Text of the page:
Characterizing the electrical properties of graphene and other 2D materials is quickly becoming a bottleneck for industrial applications. Although large-scale production of high-quality graphene has rapidly advanced, development of practical characterization methods has lagged behind. Common methods are either too slow for industrial use or damage the device beyond repair.
In a recent publication in the journal 2D Materials, scientists from Denmark, the UK, and Spain compare the standard methods of measuring and mapping electronic properties and propose industrially scalable solutions. For the majority of applications of single sheet graphene in optoelectronics, high-speed, low-power electronics and photovoltaics, electronic properties such as carrier mobility, sheet resistivity, and background doping carrier density are essential. The most commonly used method of measuring these properties in graphene research, standard lithography, although useful in the infant stages of graphene technology, contaminates the device with lithographic resist that is difficult or impossible to remove, causing irreversible damage to the electronic quality of the sample. In addition, this method is time-consuming, requiring at least half a day for sample preparation. To hasten sample preparation, one could use direct laser lithography (DLL), which takes about 1-2 hours per wafer. During this process metal contacts are deposited at fixed locations using a stencil mask, whereas the graphene devices are defined with laser ablation. Although it bypasses lithographic resist residues and is quicker than conventional lithography, DLL yields a fixed device geometry and is thus applicable to certain applications only, i.e. it doesn’t probe the graphene film as-is.
Image: Non-destructive, non-contact characterization of electrical properties of graphene. Source: 2D Materials 4, 042003 (2017), creative commons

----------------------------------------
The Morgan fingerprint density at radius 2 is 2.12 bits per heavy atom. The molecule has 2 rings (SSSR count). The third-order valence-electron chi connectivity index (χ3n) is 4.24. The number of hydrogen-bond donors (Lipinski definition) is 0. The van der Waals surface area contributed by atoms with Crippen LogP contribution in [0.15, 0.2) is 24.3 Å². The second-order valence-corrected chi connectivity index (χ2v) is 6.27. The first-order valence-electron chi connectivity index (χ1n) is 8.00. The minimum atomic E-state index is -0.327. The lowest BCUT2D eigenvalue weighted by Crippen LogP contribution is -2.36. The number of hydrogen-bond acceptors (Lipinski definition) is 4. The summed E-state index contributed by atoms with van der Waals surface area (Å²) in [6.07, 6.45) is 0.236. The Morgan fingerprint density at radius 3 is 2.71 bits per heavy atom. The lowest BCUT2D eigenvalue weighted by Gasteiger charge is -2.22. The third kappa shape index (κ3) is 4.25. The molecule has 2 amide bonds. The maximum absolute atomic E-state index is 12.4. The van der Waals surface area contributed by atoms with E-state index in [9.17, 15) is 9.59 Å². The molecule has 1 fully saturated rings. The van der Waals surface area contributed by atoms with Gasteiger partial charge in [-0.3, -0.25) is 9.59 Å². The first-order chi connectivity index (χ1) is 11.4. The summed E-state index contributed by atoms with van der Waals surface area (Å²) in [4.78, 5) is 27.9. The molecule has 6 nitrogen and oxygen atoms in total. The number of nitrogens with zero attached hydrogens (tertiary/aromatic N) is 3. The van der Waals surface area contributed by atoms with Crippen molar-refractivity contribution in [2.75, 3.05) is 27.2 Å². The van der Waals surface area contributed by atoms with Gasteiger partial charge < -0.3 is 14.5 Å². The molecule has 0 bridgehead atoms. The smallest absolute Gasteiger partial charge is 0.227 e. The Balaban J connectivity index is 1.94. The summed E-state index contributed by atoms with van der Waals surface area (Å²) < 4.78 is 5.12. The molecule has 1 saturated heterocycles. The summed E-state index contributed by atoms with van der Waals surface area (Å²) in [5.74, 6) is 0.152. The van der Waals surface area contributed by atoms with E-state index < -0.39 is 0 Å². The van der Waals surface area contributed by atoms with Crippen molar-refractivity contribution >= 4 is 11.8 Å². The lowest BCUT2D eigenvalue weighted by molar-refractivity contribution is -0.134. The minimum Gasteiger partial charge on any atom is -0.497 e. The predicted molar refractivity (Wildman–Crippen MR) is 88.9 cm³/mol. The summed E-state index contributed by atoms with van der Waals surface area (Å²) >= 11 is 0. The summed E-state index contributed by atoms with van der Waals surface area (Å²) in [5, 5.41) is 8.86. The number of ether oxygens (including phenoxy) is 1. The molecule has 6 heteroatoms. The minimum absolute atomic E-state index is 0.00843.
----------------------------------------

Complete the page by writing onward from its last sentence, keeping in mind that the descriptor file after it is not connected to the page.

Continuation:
Characterizing electronic properties of pristine graphene films and later using the film for a custom application can only be done with non-destructive methods. One such method is micro four point probe (M4PP). M4PP was introduced in the year 2000 as an ultra-compact alternative to conventional four point probing used in microelectronics. M4PP is suitable for thin films and fragile surfaces, such as graphene, as it consists of sensitive micro-fabricated cantilever electrodes on a silicon chip. This method can be applied to non-patterned graphene films and performs measurements on about one device per minute.
For even faster, industrial-scale device testing, non-contact, non-destructive terahertz time-domain spectroscopy (THz-TDS) appears as a most viable solution. THz-TDS is carried out by measuring the attenuation of a terahertz pulse by transmission through the sample or by reflection back. This method measures electrical properties of graphene sheets within 10 milliseconds per pixel, with a resolution better than 100 micrometers. The authors of the paper, entitled “Mapping the electrical properties of large-area graphene”, conclude that THz-TDS is the best candidate for characterizing graphene films with the consistency, quality, and speed required for the entry of graphene into mass market products.